Commodore Mine District

Year Listed: 2006
County: Mineral County
Construction Date: 1890s
Threat When Listed: Natural Elements
Status: IN PROGRESS
 
 

Believed eligible for the National Register of Historic Places, the complex lies one mile north of the historic mining town of Creede. Activity in the area began with the early silver bonanzas of the 1890s and continued into base metal production during World War II. The Commodore Mine finally closed in 1976. The district has stood as a regional icon and one of Colorado’s most scenic and photographed mining sites.

Since its 2006 listing, a group of dedicated citizens formed the Creede Minding Heritage, Inc. with a mission to preserve historic mining sites in the Creede area. This group is now working to control the erosion, runoff, and possible contaminants within the area.  With the completion of an environmental assessment and boundary survey, the organization hopes to purchase the site and start its restoration process.

A recent meeting at the Commodore Mine demonstrated the strong support form the City of Creede and local groups, but with the EPA Superfund listing and concerns over ownership – the buildings remain in jeopardy. The American Mining Association, a 501 c3, has been formed. The site needs to be stabilized and supported by the community and EPA.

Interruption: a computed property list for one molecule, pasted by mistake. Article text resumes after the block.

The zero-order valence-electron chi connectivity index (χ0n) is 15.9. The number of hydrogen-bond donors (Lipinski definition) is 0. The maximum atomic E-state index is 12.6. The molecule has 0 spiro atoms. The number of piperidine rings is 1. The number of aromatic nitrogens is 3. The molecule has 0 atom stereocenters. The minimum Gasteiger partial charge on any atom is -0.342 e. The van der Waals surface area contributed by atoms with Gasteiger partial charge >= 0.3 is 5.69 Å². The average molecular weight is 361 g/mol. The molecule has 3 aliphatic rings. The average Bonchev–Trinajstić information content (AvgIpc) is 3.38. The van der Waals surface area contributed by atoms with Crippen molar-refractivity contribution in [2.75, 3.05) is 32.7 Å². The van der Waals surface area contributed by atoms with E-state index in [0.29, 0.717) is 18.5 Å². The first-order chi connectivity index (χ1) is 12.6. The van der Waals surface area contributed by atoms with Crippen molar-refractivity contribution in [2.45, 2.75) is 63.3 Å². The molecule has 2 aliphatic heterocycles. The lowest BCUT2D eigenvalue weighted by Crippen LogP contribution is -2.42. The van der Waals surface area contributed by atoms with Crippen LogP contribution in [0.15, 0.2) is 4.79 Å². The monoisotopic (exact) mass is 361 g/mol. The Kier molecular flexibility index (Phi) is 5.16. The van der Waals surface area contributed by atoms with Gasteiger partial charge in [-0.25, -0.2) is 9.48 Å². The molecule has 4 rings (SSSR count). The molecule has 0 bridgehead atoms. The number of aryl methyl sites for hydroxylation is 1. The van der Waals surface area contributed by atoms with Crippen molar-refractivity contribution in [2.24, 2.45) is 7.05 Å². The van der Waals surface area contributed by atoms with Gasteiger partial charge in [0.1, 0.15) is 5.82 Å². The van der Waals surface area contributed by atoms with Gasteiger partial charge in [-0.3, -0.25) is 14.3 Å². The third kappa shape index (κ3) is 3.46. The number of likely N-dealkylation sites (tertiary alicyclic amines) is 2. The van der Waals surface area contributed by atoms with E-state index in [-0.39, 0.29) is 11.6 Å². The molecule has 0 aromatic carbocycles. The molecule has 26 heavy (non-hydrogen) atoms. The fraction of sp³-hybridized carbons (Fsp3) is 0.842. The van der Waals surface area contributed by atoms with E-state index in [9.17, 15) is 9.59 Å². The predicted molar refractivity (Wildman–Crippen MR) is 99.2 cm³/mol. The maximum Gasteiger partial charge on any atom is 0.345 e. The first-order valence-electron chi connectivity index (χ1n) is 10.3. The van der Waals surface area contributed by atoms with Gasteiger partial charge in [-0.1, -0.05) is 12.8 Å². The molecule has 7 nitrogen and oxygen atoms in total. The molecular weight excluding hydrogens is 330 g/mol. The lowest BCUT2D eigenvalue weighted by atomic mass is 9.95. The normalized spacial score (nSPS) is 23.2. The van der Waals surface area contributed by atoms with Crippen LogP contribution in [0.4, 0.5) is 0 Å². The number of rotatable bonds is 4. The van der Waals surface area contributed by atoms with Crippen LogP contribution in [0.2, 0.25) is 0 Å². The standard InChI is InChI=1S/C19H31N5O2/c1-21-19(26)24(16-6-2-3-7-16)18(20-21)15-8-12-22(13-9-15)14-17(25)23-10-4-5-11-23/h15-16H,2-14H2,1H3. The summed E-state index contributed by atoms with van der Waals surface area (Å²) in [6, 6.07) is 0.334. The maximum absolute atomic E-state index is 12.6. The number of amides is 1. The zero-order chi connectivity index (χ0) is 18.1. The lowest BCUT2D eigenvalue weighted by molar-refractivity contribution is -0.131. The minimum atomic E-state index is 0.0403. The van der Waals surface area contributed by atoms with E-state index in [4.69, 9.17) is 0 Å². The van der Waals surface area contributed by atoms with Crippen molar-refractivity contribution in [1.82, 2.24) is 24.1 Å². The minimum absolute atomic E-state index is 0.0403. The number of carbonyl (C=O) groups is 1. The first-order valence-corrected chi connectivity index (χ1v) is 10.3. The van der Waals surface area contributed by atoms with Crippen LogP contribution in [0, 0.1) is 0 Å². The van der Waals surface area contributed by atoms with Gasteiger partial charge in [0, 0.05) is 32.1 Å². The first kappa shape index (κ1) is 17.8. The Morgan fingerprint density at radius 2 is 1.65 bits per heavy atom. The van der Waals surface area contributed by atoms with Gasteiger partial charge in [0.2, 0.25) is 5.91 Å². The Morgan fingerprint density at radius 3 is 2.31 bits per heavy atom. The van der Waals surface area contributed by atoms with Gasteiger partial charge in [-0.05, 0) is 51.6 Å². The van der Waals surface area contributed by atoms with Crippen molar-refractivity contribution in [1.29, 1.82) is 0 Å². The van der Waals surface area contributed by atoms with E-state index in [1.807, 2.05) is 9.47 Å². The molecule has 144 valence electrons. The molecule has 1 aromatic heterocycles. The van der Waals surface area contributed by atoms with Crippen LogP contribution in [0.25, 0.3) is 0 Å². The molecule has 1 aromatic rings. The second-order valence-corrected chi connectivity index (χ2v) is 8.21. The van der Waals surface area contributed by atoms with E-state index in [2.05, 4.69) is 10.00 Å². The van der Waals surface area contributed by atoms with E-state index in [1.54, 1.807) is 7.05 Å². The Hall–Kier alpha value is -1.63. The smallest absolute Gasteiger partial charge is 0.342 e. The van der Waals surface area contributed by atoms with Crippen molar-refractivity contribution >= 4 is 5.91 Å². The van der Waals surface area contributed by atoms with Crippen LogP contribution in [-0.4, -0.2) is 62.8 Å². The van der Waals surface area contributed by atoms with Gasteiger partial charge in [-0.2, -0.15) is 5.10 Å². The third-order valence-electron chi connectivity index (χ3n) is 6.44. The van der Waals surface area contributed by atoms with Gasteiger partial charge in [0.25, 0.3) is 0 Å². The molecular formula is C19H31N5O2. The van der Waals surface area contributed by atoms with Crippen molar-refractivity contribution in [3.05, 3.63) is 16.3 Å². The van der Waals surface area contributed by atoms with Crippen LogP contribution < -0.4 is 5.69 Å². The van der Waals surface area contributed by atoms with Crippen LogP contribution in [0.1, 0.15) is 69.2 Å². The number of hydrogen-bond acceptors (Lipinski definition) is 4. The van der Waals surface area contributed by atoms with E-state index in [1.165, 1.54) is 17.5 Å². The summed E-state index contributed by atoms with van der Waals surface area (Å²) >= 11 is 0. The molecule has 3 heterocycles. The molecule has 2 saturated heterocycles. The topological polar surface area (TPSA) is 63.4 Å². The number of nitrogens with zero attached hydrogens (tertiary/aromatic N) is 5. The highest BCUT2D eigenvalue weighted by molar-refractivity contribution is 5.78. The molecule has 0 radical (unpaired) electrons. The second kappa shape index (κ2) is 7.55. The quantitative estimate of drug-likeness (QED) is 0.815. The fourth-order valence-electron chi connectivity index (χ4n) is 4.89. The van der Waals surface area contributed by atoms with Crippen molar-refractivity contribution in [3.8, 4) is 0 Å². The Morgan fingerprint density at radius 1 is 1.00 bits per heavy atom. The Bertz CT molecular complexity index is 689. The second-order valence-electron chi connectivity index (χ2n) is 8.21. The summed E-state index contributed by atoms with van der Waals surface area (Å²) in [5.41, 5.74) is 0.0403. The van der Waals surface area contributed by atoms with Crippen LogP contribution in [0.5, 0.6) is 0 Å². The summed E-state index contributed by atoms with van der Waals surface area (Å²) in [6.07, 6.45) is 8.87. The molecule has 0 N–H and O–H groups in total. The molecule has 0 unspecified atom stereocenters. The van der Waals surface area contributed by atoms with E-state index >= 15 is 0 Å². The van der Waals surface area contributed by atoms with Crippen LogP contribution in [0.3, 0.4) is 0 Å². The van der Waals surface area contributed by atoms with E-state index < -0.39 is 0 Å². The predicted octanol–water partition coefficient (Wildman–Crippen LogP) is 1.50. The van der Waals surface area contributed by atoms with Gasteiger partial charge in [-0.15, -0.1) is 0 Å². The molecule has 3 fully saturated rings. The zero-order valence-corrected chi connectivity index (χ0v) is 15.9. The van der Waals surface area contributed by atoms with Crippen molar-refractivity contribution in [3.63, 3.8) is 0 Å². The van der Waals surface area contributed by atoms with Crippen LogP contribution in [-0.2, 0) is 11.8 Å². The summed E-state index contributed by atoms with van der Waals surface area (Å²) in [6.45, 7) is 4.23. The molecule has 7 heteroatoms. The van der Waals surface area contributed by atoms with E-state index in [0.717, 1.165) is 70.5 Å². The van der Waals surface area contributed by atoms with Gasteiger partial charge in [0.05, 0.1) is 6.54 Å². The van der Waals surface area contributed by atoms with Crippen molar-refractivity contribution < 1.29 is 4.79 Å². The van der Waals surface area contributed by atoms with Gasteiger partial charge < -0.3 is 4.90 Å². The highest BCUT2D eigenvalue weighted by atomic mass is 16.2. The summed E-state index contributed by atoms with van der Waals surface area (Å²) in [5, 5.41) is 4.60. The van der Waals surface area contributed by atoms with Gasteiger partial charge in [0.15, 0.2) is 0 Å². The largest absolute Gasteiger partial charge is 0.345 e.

“American Mining Foundation as a goal wants to stabilize, preserve, restore where required the structures making them safe for tourism tours and educational tours.”-Craig Sparks Board Member at American Mining Foundation

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The 2017 update, Preservation for a Changing Colorado, resulted from a partnership between Colorado Preservation and History Colorado and Colorado Preservation, Inc. Prepared by Clarion Associates, the new report and accompanying website document the economic benefits of rehabilitation projects, analyzes property values and neighborhood stability in local historic districts, and summarizes the increasing impact of heritage tourism, private preservation development and the success of Colorado’s Main Street program. In a key finding, researchers found that for every $1 million spent on historic preservation in Colorado leads to $1.03 million in additional spending, 14 new jobs, and $636,700 in increased household incomes across the state! The 2017 report also considers the important role preservation plays in helping Coloradans provide new spaces for creative communities and co-working, create and sustain meaningful places, respond to the state’s changing demographics, and address climate concerns. Click Here to see the full report, "Preservation for a Changing Colorado".